Thursday, January 23, 2014

Sabah power blackout due to Shutdown of 4 turbines by IPP

It's good that Sabah Electricity Sdn Bhd (SESB) has finally came out with a media briefing regarding the state-wide blackout on January 17, 2014. People have been speculating about why and what caused the second massive blackout in 2 years. The previous one was on April 30, 2012.

The slight delay did not help the utility in putting a stop to allegations after allegations from many quarters, some to the point of slandering. Just navigate to the 'News' dropdown menu in the SESB website and you will see I meant. For me, I prefer to wait and get the full pictures from SESB's own press release like the one in 2012.

One of the power plants belonging to Ranhill, located in Teluk Salut. Source: RPSB pdf

IPP to blame for the blackout?

From what was reported today by the local dailies, it seem the blame is on the Independent Power Producer's (IPP). Well it depends on how you look at it.

If one day you find your tap went dry, who will you blame? The Water Department? The water concessionaires who manage the water supply for the department? The Operators who operate the treatment plant? The broken-down pumps? Where does the blame-game stop? Someone has to take the responsibility, or, the blame if you like.

SESB was quoted by Daily Express as saying that the IPP's decision to shut down its gas turbines for safety reasons caused the massive power failure in Sabah and Labuan on that fateful day.

Why and how it happened

Preliminary findings revealed by SESB on Wednesday were that Ranhill's power plant decided to shut down the gas turbines after encountering a technical problem, causing power to fluctuate and trip.

IPP informed SESB that its "diverter damper", the door which covers the gas connection from the turbines to power up a steam turbine at the plant, could not be shut. Out of fear as smoke was continuously coming out from the plant, they decided to shut down the two gas turbines.

In the report, Managing Director Abdul Razak Sallim said the blackout episode could be divided into two events, (1) being a residual overcurrent protection at 10.30am where power was stabilised and (2) a sharp drop in power transmission at 11.11am.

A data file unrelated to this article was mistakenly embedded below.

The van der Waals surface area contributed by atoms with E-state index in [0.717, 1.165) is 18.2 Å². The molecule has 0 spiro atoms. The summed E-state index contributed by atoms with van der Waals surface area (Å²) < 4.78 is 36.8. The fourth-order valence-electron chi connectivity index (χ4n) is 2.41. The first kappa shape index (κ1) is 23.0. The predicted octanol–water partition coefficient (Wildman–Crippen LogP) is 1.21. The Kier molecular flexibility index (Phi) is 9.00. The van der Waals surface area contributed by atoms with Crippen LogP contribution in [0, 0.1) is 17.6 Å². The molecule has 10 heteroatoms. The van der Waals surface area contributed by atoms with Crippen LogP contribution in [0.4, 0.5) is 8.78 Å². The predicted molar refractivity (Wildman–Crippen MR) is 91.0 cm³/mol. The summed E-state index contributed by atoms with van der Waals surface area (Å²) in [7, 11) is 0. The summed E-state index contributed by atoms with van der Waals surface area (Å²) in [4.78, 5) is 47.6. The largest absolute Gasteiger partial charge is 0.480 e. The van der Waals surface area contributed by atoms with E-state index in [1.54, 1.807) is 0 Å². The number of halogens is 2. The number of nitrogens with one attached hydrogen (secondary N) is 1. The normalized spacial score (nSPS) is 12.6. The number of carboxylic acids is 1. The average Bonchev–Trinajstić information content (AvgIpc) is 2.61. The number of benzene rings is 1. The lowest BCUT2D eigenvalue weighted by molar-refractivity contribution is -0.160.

He said in the first event, power generation had stabilised to 633MW, while demand stood at 585.1MW with an excess margin of 48.5MW.

But in the second event which caused the total blackout, power generation stood only at 525MW, while demand remained at 585MW, causing a margin deficiency of (-) 60MW, the problem of which was traced to the Ranhill Power Plant.

SESB not in a position to compensate consumers

The blackout is reported to have left the utility firm with about RM2 million in losses. While it affected more than 500,000 consumers statewide, SESB said it is also a victim of circumstances, and still operating in the red.

So, SESB cannot offer a discount nor reduce the newly-revised tariff as demanded by an opposition Assemblywoman, Christina Liew who earlier said SESB should give a 30 per cent discount.

What's next

A task force committee will, among others, determine whether the issue had been caused by technical or human error. The detailed report would be forwarded to the Energy, Green Technology and Water Ministry to decide whether to launch an elaborate investigation.

Will Ranhill Power Plant risk a revocation of its licence by the Energy Commission?

"Under the Electric Supply Act 1994 all licenses to IPPs are issued by the Commission, if there are situations where the IPPs can assist supply in times of crisis and had received instructions to do so, but did not do it, their licences can be revoked." - Energy Commission West Coast Areas Director Nazlin Ab Alim Sidiri

The way forward for SESB as to what I understand from my readings:
  • For SESB, TNB and Energy Commission to work together to strengthen its 21 fail-safe system and other efforts to ensure there will be no repeat of a total blackout.
  • For the government to continuously provide allocations (and perhaps allocate more now) to set up a redundancy system or a back-up power line that can serve as a back-up when the main cables are down to improve the State's System Average Interruption Duration Index (SAIDI).

TheGreenMechanics: Two state-wide blackouts in a span of less than 2 years is not good a statistics at all. Not good at all! But in this particular case, SESB can't be totally blamed; to certain extent their hands are also tied with regards to control over the many IPPs in the state.

That said, for the sake of making good what has been pledged to the people, the government, especially the federal government, which has more grip on the parent company, TNB, must take some drastic and bold decisions. If it is just fund you are talking about, then reprioritise!

We cannot just continue to say "This is Sabah, we have to live with it" and accept our fate as so!

Daily Express - read here
Bernama - read here
Free Malaysia Today - read here

1 comment:

Wesley Yeo said...

I think it was a mismanagement of SESB's part on its IPPs. Even licence was issued by ST but I believe SESB's still play the role of auditing its own IPPs. Also, from what read from newspaper, it seems that Ranhill has no response procedure for critical moment. I think SESB should stop acting like a victim and should hold all its "suppliers" accountable.